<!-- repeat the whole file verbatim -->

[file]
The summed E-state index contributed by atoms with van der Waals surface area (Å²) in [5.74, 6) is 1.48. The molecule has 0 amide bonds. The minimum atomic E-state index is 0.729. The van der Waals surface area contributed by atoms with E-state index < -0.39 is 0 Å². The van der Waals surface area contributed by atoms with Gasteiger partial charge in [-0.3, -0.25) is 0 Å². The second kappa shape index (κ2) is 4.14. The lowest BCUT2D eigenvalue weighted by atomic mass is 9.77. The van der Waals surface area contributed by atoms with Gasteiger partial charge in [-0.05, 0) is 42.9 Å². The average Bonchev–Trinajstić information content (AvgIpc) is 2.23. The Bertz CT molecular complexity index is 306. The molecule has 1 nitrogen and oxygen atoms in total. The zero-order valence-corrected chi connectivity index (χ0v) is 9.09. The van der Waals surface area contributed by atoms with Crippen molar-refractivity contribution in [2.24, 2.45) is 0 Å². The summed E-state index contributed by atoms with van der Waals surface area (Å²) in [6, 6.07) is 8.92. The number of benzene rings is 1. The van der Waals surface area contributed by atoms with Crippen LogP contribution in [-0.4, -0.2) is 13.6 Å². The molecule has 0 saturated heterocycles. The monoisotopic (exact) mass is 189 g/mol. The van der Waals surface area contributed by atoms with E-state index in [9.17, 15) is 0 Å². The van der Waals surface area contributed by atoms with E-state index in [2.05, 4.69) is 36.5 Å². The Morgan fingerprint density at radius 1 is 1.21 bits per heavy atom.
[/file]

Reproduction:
The summed E-state index contributed by atoms with van der Waals surface area (Å²) in [5.74, 6) is 1.48. The molecule has 0 amide bonds. The minimum atomic E-state index is 0.729. The van der Waals surface area contributed by atoms with E-state index < -0.39 is 0 Å². The van der Waals surface area contributed by atoms with Gasteiger partial charge in [-0.3, -0.25) is 0 Å². The second kappa shape index (κ2) is 4.14. The lowest BCUT2D eigenvalue weighted by atomic mass is 9.77. The van der Waals surface area contributed by atoms with Gasteiger partial charge in [-0.05, 0) is 42.9 Å². The average Bonchev–Trinajstić information content (AvgIpc) is 2.23. The Bertz CT molecular complexity index is 306. The molecule has 1 nitrogen and oxygen atoms in total. The zero-order valence-corrected chi connectivity index (χ0v) is 9.09. The van der Waals surface area contributed by atoms with Crippen molar-refractivity contribution in [2.24, 2.45) is 0 Å². The summed E-state index contributed by atoms with van der Waals surface area (Å²) in [6, 6.07) is 8.92. The number of benzene rings is 1. The van der Waals surface area contributed by atoms with Crippen LogP contribution in [-0.4, -0.2) is 13.6 Å². The molecule has 0 saturated heterocycles. The monoisotopic (exact) mass is 189 g/mol. The van der Waals surface area contributed by atoms with E-state index in [9.17, 15) is 0 Å². The van der Waals surface area contributed by atoms with E-state index in [2.05, 4.69) is 36.5 Å². The Morgan fingerprint density at radius 1 is 1.21 bits per heavy atom.